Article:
The inaugural exhibition of the newly renovated Costume Institute examines the career of legendary twentieth-century Anglo-American couturier Charles James (1906–1978), and is presented in two locations—exhibition galleries on the Museum's first floor and The Costume Institute's Anna Wintour Costume Center on the ground floor. It explores James's design process, specifically his use of sculptural, scientific, and mathematical approaches to construct revolutionary ball gowns and innovative tailoring that continue to influence designers today. The retrospective features approximately sixty-five of the most notable designs James produced over the course of his career, from the 1920s until his death in 1978.
The first-floor exhibition galleries spotlight and analyze the resplendent glamour and breathtaking architecture of James's ball gowns. On view are fifteen dramatically lit, iconic James gowns including the "Clover Leaf," "Butterfly," "Tree," and "Swan" from the late 1940s and early 1950s. Analytical animations, text, x-rays, and vintage images tell the story of each gown's intricate construction and history.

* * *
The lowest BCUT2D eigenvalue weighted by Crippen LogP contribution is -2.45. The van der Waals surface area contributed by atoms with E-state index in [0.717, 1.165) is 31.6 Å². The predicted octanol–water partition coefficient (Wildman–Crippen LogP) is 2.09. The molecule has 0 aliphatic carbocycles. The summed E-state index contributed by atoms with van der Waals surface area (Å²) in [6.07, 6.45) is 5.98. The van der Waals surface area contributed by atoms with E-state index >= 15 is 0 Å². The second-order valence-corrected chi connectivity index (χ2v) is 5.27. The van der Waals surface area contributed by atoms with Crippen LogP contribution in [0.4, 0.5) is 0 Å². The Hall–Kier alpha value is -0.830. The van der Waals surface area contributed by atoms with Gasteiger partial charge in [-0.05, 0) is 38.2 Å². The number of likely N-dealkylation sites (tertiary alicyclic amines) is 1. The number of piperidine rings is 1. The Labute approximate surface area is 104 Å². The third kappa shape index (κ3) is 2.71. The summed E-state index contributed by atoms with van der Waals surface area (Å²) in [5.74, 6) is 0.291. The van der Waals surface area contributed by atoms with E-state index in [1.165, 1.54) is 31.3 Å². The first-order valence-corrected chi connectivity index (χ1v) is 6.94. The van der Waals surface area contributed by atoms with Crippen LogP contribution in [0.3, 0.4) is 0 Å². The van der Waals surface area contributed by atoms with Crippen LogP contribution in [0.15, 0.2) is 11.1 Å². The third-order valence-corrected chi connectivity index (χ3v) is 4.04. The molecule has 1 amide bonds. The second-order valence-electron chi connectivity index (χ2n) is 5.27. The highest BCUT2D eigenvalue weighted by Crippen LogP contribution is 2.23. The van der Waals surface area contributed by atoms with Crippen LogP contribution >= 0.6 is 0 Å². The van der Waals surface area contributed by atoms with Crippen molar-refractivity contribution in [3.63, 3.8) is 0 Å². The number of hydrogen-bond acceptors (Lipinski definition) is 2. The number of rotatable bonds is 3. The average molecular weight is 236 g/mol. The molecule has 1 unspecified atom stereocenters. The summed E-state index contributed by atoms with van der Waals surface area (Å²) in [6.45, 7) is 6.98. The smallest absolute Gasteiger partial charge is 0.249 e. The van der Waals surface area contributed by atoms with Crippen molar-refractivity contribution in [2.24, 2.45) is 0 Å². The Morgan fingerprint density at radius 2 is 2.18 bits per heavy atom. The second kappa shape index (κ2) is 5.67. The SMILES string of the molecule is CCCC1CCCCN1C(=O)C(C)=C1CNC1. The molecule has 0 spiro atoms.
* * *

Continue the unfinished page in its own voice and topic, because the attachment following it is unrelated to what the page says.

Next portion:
The Anna Wintour Costume Center's Lizzie and Jonathan Tisch Gallery provides the technology and flexibility to dramatize James's craft. A pathway winds around a cruciform platform where the evolution and metamorphosis of James's day and evening wear are explored in four categories: Spirals & Wraps, Drapes & Folds, Platonic Form, and Anatomical Cut. Video animations focused on the most representative examples of his approach are shown on monitors, and live-feed cameras detailing the backs of garments are projected on the walls. The Carl and Iris Barrel Apfel Gallery displays ephemera from James's life and work, including drawings, pattern pieces, dress forms, jewelry maquettes, scrapbooks, and accessories.
Accompanied by a catalogue
"Outstanding . . . a tour de force of masterworks."—New York Times
"The show itself is pretty extraordinary."—David Byrne
"The curators...have created an intelligent and playful account of the way [James] fused glamour and architecture in cloth."—The Economist
"For any tarrying pilgrims, the time to visit is now. Record numbers already have…not only well received critically but enormously popular as well."—New York Times